The detailed write-up we got jumped right into “no dark UX patterns.” That is one of 1000 ways that vulnerable data can be exploited from groups by manipulating / exploiting human vulnerabilities. Instead of saying don’t do “bad practice XYZ” – we need to define this more generally.
When we are vulnerable online, we share things about ourselves that can be used against us. Those things can also be used to manipulate our exploit us.
But underlying that – this theme needs to broadly say: don’t use the things that make us vulnerable against us. Protect vulnerabilities shared in groups, don’t exploit them or make voodoo dolls.
Only then can we give examples like Dark UX patterns. but the top needs to start with simple theme. Then how to find tech platforms that don’t do “bad practice XYZ”
According to Wikipedia a “dark pattern” is “a user interface that has been carefully crafted to trick users into doing things, such as buying insurance with their purchase or signing up for recurring bills.”
The main website for exploring this concept is https://www.darkpatterns.org/
Basically, this are websites and computer programs that are intentionally confusing or deceptive in the way that is designed to trick people
It is hard to measure what a Dark Pattern is, but the worst cases are well-documented and clearly wrong. They have been used in the past to trick people into sharing clinical data about themselves.
Dark UX Patterns have no place in clinical information systems or anyplace that caters to patients.
While many Big Tech companies and many small websites have subjected patients to Dark Patterns, Facebook has used the following dark patterns in their software design against patients at a scale never before known. Here are the few of the things that they did using their UX that were manipulative.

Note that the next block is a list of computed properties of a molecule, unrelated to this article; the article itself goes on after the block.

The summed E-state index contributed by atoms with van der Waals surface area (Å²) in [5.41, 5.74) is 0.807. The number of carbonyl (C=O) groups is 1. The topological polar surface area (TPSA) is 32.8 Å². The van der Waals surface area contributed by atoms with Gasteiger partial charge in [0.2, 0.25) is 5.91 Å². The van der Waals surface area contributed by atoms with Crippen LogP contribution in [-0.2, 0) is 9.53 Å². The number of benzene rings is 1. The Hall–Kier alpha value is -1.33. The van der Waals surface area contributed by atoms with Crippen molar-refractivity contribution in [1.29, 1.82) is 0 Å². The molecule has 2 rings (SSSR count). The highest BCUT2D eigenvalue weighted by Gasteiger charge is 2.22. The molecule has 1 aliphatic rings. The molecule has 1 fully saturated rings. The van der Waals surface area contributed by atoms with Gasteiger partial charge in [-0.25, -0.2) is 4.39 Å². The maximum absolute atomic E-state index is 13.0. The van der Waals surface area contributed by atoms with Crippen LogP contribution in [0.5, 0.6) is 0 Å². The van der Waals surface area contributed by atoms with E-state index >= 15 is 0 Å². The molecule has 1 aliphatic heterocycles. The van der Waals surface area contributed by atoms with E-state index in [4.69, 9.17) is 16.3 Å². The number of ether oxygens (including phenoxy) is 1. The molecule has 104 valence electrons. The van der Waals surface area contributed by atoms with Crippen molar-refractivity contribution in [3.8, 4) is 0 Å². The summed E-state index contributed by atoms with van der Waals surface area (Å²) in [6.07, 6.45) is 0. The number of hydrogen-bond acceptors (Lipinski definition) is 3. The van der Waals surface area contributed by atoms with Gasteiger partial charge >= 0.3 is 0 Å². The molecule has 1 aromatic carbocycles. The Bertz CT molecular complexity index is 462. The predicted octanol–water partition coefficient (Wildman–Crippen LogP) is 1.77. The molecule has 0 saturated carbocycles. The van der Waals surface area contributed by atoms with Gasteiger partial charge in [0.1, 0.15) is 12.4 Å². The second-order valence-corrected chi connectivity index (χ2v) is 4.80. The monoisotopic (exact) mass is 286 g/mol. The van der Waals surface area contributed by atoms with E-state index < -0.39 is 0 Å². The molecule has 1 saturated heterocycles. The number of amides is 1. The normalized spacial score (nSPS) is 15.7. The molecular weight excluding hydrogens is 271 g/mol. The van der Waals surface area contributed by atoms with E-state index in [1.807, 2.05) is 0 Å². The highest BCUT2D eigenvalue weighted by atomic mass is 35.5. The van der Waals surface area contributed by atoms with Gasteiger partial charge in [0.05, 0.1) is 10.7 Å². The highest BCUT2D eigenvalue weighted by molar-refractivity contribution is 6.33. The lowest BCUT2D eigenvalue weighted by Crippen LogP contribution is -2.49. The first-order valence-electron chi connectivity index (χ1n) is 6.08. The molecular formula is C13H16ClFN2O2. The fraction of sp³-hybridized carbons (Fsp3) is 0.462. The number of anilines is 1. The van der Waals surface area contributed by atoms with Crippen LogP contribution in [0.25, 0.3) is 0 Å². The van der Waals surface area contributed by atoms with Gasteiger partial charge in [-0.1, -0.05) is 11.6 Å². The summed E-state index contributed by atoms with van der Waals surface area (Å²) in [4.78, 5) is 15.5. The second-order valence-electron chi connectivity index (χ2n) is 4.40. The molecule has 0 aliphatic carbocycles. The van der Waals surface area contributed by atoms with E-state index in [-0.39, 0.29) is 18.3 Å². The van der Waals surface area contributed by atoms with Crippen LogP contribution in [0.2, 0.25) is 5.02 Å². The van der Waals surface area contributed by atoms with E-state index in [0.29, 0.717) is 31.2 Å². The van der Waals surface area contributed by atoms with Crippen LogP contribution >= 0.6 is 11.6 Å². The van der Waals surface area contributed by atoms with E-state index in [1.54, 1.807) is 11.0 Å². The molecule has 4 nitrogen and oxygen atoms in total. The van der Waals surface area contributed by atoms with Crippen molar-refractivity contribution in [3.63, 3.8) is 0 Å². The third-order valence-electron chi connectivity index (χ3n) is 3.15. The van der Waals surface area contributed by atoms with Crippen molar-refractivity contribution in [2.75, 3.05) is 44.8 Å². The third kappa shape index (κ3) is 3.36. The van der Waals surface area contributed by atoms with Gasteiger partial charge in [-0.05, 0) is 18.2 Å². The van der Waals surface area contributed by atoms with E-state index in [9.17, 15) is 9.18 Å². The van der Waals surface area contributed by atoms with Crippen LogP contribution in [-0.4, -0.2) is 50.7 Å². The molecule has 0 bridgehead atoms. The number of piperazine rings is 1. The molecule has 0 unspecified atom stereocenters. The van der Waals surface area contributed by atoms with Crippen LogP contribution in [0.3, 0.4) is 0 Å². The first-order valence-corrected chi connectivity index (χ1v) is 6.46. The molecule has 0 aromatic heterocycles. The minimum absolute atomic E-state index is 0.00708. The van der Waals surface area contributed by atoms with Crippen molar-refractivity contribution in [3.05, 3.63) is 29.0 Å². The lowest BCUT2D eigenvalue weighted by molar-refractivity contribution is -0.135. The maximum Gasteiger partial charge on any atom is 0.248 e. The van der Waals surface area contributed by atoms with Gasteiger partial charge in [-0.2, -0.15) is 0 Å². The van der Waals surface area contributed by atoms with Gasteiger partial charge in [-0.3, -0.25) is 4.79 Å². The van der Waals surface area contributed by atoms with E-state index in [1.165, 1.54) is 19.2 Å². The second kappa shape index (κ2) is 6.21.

- They have conflated “adding” users to groups and “inviting” users to groups. This terminology difference has been used to blur who needs to provide consent for a given user. No Facebook user ever decided to allow their friends to make important privacy decisions for them
- They have avoided the use of the word “privacy” in their terms of conditions, press releases and keynote addresses for years. Until recently, and now they say it so much that it has become a platitude. But in their user interfaces they have used terms like “Closed” which makes people think there is something private happening, when in fact that is not the case.
- Facebook has labeled groups as “support” groups in the UX and then failed to provide the specific features that any real support group would need. This is basically a “its safe to swim here” sign over the Alligator pond.
- Facebook allows a user to control which “public group” they can display on their profile. It is not possible to display participation in a “closed group” forum on a users public profile. This makes it seem to the user “oh, people cannot see that I am in this closed group”. But this is not true. In order to see that a person is a closed group, you just had to visit the membership page of this group. Any adversary could figure out which “closed groups” any Facebook user was a member of by checking every closed groups. This is called a reverse lookup mechanism and it is a common method among informatics professionals. So the UX says “this is a secret” but the setting says “this is public, but only if you know enough to look hard enough”
- Sometimes a user would go to a Facebook group and see what it was (say a forum exclusively for HIV patients) and then, after reading the privacy settings documentation, decide “This is not something I am comfortable doing” and then click away and refuse to join the group. But because they started to fill in the form to join the group, the group admin can simply decide to add them to the group in any case. This means that there was no way for the user to say “I definitely do not want to be in this Closed Group”.
- Group administrators were forced to make patient support groups “closed” not because they wanted the security settings on that type of group, but instead because that is the most secure group that is also findable in search. So if you actually wanted to provide support to patients (i.e. be found on facebook) you had to choose piss-poor security settings for your forum in order to be included in search.